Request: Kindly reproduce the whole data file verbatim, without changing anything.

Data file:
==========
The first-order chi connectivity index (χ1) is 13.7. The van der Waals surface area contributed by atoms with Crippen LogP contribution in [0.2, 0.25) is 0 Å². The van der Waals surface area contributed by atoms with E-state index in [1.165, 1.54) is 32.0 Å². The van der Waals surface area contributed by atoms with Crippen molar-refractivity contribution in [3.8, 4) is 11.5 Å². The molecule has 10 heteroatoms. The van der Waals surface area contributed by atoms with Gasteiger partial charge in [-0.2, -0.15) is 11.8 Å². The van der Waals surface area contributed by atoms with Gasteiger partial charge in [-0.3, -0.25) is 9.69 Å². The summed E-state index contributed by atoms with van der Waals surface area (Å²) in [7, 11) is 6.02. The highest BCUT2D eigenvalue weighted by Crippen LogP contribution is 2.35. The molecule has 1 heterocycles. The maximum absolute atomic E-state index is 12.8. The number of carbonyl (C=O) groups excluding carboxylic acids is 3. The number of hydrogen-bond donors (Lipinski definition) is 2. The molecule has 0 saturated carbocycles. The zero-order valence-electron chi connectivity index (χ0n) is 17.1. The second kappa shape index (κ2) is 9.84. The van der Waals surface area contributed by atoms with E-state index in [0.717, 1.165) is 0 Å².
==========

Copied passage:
The first-order chi connectivity index (χ1) is 13.7. The van der Waals surface area contributed by atoms with Crippen LogP contribution in [0.2, 0.25) is 0 Å². The van der Waals surface area contributed by atoms with E-state index in [1.165, 1.54) is 32.0 Å². The van der Waals surface area contributed by atoms with Crippen molar-refractivity contribution in [3.8, 4) is 11.5 Å². The molecule has 10 heteroatoms. The van der Waals surface area contributed by atoms with Gasteiger partial charge in [-0.2, -0.15) is 11.8 Å². The van der Waals surface area contributed by atoms with Gasteiger partial charge in [-0.3, -0.25) is 9.69 Å². The summed E-state index contributed by atoms with van der Waals surface area (Å²) in [7, 11) is 6.02. The highest BCUT2D eigenvalue weighted by Crippen LogP contribution is 2.35. The molecule has 1 heterocycles. The maximum absolute atomic E-state index is 12.8. The number of carbonyl (C=O) groups excluding carboxylic acids is 3. The number of hydrogen-bond donors (Lipinski definition) is 2. The molecule has 0 saturated carbocycles. The zero-order valence-electron chi connectivity index (χ0n) is 17.1. The second kappa shape index (κ2) is 9.84. The van der Waals surface area contributed by atoms with E-state index in [0.717, 1.165) is 0 Å².